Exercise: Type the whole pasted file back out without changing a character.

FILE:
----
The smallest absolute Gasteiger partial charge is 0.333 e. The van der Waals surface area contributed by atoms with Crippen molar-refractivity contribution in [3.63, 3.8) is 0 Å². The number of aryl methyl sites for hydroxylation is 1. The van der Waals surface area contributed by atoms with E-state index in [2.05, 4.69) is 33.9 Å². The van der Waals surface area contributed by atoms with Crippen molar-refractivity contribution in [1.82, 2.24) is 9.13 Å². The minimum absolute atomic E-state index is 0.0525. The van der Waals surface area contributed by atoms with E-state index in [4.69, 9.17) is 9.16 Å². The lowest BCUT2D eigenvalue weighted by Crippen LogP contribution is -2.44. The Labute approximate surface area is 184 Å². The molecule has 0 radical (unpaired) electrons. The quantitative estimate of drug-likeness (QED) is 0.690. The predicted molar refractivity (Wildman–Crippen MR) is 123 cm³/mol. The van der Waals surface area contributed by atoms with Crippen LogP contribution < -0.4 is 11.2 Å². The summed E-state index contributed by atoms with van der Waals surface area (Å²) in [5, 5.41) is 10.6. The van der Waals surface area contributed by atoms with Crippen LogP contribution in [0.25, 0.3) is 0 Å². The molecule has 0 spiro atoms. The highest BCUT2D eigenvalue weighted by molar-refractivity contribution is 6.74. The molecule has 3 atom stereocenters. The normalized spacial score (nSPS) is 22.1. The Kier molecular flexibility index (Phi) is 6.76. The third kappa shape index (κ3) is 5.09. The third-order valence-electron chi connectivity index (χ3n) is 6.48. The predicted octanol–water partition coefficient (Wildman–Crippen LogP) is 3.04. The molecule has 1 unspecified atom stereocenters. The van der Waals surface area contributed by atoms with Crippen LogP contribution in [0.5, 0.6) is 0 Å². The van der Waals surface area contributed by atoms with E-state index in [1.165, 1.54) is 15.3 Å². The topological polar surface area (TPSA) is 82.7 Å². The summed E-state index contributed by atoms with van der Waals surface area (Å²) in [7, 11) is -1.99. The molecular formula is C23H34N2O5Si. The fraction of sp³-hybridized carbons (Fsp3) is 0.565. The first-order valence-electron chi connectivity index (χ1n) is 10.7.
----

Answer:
The smallest absolute Gasteiger partial charge is 0.333 e. The van der Waals surface area contributed by atoms with Crippen molar-refractivity contribution in [3.63, 3.8) is 0 Å². The number of aryl methyl sites for hydroxylation is 1. The van der Waals surface area contributed by atoms with E-state index in [2.05, 4.69) is 33.9 Å². The van der Waals surface area contributed by atoms with Crippen molar-refractivity contribution in [1.82, 2.24) is 9.13 Å². The minimum absolute atomic E-state index is 0.0525. The van der Waals surface area contributed by atoms with E-state index in [4.69, 9.17) is 9.16 Å². The lowest BCUT2D eigenvalue weighted by Crippen LogP contribution is -2.44. The Labute approximate surface area is 184 Å². The molecule has 0 radical (unpaired) electrons. The quantitative estimate of drug-likeness (QED) is 0.690. The predicted molar refractivity (Wildman–Crippen MR) is 123 cm³/mol. The van der Waals surface area contributed by atoms with Crippen LogP contribution < -0.4 is 11.2 Å². The summed E-state index contributed by atoms with van der Waals surface area (Å²) in [5, 5.41) is 10.6. The van der Waals surface area contributed by atoms with Crippen LogP contribution in [0.25, 0.3) is 0 Å². The molecule has 0 spiro atoms. The highest BCUT2D eigenvalue weighted by molar-refractivity contribution is 6.74. The molecule has 3 atom stereocenters. The normalized spacial score (nSPS) is 22.1. The Kier molecular flexibility index (Phi) is 6.76. The third kappa shape index (κ3) is 5.09. The third-order valence-electron chi connectivity index (χ3n) is 6.48. The predicted octanol–water partition coefficient (Wildman–Crippen LogP) is 3.04. The molecule has 1 unspecified atom stereocenters. The van der Waals surface area contributed by atoms with Crippen LogP contribution in [0.5, 0.6) is 0 Å². The van der Waals surface area contributed by atoms with E-state index in [1.165, 1.54) is 15.3 Å². The topological polar surface area (TPSA) is 82.7 Å². The summed E-state index contributed by atoms with van der Waals surface area (Å²) in [7, 11) is -1.99. The molecular formula is C23H34N2O5Si. The fraction of sp³-hybridized carbons (Fsp3) is 0.565. The first-order valence-electron chi connectivity index (χ1n) is 10.7.